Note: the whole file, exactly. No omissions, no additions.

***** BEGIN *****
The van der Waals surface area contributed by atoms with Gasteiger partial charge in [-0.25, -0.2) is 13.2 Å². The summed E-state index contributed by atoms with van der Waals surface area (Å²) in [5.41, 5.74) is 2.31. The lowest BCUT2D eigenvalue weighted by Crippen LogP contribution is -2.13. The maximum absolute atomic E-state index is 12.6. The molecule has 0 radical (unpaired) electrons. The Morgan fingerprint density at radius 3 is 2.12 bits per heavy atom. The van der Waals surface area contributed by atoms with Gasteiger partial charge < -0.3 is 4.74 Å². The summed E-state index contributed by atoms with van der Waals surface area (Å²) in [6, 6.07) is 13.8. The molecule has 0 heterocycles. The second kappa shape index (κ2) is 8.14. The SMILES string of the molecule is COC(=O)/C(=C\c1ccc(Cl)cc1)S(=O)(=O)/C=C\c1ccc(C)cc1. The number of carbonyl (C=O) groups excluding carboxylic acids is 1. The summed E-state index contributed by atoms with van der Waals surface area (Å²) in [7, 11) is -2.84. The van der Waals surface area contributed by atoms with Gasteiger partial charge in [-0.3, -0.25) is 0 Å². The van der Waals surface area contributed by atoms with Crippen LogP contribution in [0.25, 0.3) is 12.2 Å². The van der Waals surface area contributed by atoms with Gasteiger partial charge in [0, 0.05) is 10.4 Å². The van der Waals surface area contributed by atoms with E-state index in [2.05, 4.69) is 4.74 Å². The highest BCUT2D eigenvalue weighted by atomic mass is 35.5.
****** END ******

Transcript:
The van der Waals surface area contributed by atoms with Gasteiger partial charge in [-0.25, -0.2) is 13.2 Å². The summed E-state index contributed by atoms with van der Waals surface area (Å²) in [5.41, 5.74) is 2.31. The lowest BCUT2D eigenvalue weighted by Crippen LogP contribution is -2.13. The maximum absolute atomic E-state index is 12.6. The molecule has 0 radical (unpaired) electrons. The Morgan fingerprint density at radius 3 is 2.12 bits per heavy atom. The van der Waals surface area contributed by atoms with Gasteiger partial charge < -0.3 is 4.74 Å². The summed E-state index contributed by atoms with van der Waals surface area (Å²) in [6, 6.07) is 13.8. The molecule has 0 heterocycles. The second kappa shape index (κ2) is 8.14. The SMILES string of the molecule is COC(=O)/C(=C\c1ccc(Cl)cc1)S(=O)(=O)/C=C\c1ccc(C)cc1. The number of carbonyl (C=O) groups excluding carboxylic acids is 1. The summed E-state index contributed by atoms with van der Waals surface area (Å²) in [7, 11) is -2.84. The van der Waals surface area contributed by atoms with Gasteiger partial charge in [-0.3, -0.25) is 0 Å². The van der Waals surface area contributed by atoms with Crippen LogP contribution in [0.25, 0.3) is 12.2 Å². The van der Waals surface area contributed by atoms with Gasteiger partial charge in [0, 0.05) is 10.4 Å². The van der Waals surface area contributed by atoms with E-state index in [2.05, 4.69) is 4.74 Å². The highest BCUT2D eigenvalue weighted by atomic mass is 35.5.